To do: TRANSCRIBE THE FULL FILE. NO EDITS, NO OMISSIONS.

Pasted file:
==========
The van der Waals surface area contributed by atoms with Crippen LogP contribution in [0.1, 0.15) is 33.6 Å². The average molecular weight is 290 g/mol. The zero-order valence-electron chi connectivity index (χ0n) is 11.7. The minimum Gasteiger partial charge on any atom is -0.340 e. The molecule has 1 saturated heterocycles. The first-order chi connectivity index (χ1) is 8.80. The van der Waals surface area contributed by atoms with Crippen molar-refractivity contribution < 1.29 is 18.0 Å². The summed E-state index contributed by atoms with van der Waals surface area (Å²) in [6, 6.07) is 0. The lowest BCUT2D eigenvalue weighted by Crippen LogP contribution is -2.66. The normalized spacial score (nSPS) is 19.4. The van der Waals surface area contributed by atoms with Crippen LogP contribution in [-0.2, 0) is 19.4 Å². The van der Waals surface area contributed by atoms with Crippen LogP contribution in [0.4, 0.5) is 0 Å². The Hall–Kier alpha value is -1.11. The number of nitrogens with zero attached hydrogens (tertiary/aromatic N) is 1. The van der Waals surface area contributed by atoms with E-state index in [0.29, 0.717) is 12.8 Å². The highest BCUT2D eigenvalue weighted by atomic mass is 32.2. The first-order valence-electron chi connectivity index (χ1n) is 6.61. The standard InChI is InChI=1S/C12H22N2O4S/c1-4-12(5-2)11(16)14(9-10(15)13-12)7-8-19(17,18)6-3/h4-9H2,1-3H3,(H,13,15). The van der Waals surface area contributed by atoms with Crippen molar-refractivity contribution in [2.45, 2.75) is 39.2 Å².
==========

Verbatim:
The van der Waals surface area contributed by atoms with Crippen LogP contribution in [0.1, 0.15) is 33.6 Å². The average molecular weight is 290 g/mol. The zero-order valence-electron chi connectivity index (χ0n) is 11.7. The minimum Gasteiger partial charge on any atom is -0.340 e. The molecule has 1 saturated heterocycles. The first-order chi connectivity index (χ1) is 8.80. The van der Waals surface area contributed by atoms with Crippen molar-refractivity contribution < 1.29 is 18.0 Å². The summed E-state index contributed by atoms with van der Waals surface area (Å²) in [6, 6.07) is 0. The lowest BCUT2D eigenvalue weighted by Crippen LogP contribution is -2.66. The normalized spacial score (nSPS) is 19.4. The van der Waals surface area contributed by atoms with Crippen LogP contribution in [-0.2, 0) is 19.4 Å². The van der Waals surface area contributed by atoms with Crippen LogP contribution in [0.4, 0.5) is 0 Å². The Hall–Kier alpha value is -1.11. The number of nitrogens with zero attached hydrogens (tertiary/aromatic N) is 1. The van der Waals surface area contributed by atoms with E-state index in [0.29, 0.717) is 12.8 Å². The highest BCUT2D eigenvalue weighted by atomic mass is 32.2. The first-order valence-electron chi connectivity index (χ1n) is 6.61. The standard InChI is InChI=1S/C12H22N2O4S/c1-4-12(5-2)11(16)14(9-10(15)13-12)7-8-19(17,18)6-3/h4-9H2,1-3H3,(H,13,15). The van der Waals surface area contributed by atoms with Crippen molar-refractivity contribution in [2.45, 2.75) is 39.2 Å².